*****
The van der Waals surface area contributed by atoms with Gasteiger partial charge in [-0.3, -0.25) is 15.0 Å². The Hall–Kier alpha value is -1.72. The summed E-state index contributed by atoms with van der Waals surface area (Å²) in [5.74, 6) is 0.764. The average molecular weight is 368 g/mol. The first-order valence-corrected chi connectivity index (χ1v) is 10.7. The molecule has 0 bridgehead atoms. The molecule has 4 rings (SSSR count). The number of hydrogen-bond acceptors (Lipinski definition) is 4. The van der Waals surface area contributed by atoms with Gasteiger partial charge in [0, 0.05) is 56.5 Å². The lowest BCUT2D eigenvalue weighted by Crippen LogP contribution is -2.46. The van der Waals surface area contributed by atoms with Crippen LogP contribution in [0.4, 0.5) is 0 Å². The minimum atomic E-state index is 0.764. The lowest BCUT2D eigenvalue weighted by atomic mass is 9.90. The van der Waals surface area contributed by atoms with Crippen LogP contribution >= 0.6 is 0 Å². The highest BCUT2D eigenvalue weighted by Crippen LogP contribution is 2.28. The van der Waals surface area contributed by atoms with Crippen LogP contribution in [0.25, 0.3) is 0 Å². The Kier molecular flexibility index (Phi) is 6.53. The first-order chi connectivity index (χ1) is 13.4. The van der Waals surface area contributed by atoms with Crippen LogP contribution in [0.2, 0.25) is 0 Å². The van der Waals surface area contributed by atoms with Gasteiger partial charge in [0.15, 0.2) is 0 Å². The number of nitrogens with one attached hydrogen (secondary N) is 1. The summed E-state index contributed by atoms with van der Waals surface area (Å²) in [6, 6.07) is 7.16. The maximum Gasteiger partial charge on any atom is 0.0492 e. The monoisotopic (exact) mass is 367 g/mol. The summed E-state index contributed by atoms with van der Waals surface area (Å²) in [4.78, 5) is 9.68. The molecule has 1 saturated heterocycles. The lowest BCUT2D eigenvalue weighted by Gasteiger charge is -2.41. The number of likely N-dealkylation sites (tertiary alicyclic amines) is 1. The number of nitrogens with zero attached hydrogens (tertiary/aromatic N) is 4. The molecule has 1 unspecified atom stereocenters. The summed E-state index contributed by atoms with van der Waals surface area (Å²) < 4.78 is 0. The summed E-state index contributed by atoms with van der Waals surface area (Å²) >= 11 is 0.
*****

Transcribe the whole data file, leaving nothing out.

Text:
The van der Waals surface area contributed by atoms with Gasteiger partial charge in [-0.3, -0.25) is 15.0 Å². The Hall–Kier alpha value is -1.72. The summed E-state index contributed by atoms with van der Waals surface area (Å²) in [5.74, 6) is 0.764. The average molecular weight is 368 g/mol. The first-order valence-corrected chi connectivity index (χ1v) is 10.7. The molecule has 0 bridgehead atoms. The molecule has 4 rings (SSSR count). The number of hydrogen-bond acceptors (Lipinski definition) is 4. The van der Waals surface area contributed by atoms with Gasteiger partial charge in [0, 0.05) is 56.5 Å². The lowest BCUT2D eigenvalue weighted by Crippen LogP contribution is -2.46. The van der Waals surface area contributed by atoms with Crippen LogP contribution in [0.4, 0.5) is 0 Å². The minimum atomic E-state index is 0.764. The lowest BCUT2D eigenvalue weighted by atomic mass is 9.90. The van der Waals surface area contributed by atoms with Crippen LogP contribution >= 0.6 is 0 Å². The highest BCUT2D eigenvalue weighted by Crippen LogP contribution is 2.28. The van der Waals surface area contributed by atoms with Crippen LogP contribution in [0.25, 0.3) is 0 Å². The Kier molecular flexibility index (Phi) is 6.53. The first-order chi connectivity index (χ1) is 13.4. The van der Waals surface area contributed by atoms with Crippen LogP contribution in [0.2, 0.25) is 0 Å². The van der Waals surface area contributed by atoms with Gasteiger partial charge in [0.15, 0.2) is 0 Å². The number of nitrogens with one attached hydrogen (secondary N) is 1. The summed E-state index contributed by atoms with van der Waals surface area (Å²) in [6, 6.07) is 7.16. The maximum Gasteiger partial charge on any atom is 0.0492 e. The monoisotopic (exact) mass is 367 g/mol. The summed E-state index contributed by atoms with van der Waals surface area (Å²) in [4.78, 5) is 9.68. The molecule has 1 saturated heterocycles. The lowest BCUT2D eigenvalue weighted by Gasteiger charge is -2.41. The number of likely N-dealkylation sites (tertiary alicyclic amines) is 1. The number of nitrogens with zero attached hydrogens (tertiary/aromatic N) is 4. The molecule has 1 unspecified atom stereocenters. The summed E-state index contributed by atoms with van der Waals surface area (Å²) < 4.78 is 0. The summed E-state index contributed by atoms with van der Waals surface area (Å²) >= 11 is 0.